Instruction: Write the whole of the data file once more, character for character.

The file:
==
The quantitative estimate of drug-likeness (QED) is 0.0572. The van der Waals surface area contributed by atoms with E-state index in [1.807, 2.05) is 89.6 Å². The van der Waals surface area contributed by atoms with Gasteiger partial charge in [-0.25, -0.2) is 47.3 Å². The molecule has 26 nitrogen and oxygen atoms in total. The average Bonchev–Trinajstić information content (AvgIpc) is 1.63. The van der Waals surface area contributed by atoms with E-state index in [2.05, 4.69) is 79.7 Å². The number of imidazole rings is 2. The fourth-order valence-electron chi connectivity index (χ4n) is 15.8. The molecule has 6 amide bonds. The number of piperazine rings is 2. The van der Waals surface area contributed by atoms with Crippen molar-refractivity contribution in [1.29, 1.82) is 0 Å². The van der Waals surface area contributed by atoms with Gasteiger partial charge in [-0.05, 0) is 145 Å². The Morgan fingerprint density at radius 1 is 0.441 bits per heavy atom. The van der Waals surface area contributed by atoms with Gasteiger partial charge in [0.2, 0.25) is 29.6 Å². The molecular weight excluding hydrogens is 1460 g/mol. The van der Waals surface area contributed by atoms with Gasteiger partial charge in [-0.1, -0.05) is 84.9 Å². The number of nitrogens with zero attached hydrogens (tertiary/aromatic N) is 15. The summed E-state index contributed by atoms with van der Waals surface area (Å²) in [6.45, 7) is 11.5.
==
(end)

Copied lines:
The quantitative estimate of drug-likeness (QED) is 0.0572. The van der Waals surface area contributed by atoms with E-state index in [1.807, 2.05) is 89.6 Å². The van der Waals surface area contributed by atoms with Gasteiger partial charge in [-0.25, -0.2) is 47.3 Å². The molecule has 26 nitrogen and oxygen atoms in total. The average Bonchev–Trinajstić information content (AvgIpc) is 1.63. The van der Waals surface area contributed by atoms with E-state index in [2.05, 4.69) is 79.7 Å². The number of imidazole rings is 2. The fourth-order valence-electron chi connectivity index (χ4n) is 15.8. The molecule has 6 amide bonds. The number of piperazine rings is 2. The van der Waals surface area contributed by atoms with Crippen molar-refractivity contribution in [1.29, 1.82) is 0 Å². The van der Waals surface area contributed by atoms with Gasteiger partial charge in [-0.05, 0) is 145 Å². The Morgan fingerprint density at radius 1 is 0.441 bits per heavy atom. The van der Waals surface area contributed by atoms with Gasteiger partial charge in [0.2, 0.25) is 29.6 Å². The molecular weight excluding hydrogens is 1460 g/mol. The van der Waals surface area contributed by atoms with Gasteiger partial charge in [-0.1, -0.05) is 84.9 Å². The number of nitrogens with zero attached hydrogens (tertiary/aromatic N) is 15. The summed E-state index contributed by atoms with van der Waals surface area (Å²) in [6.45, 7) is 11.5.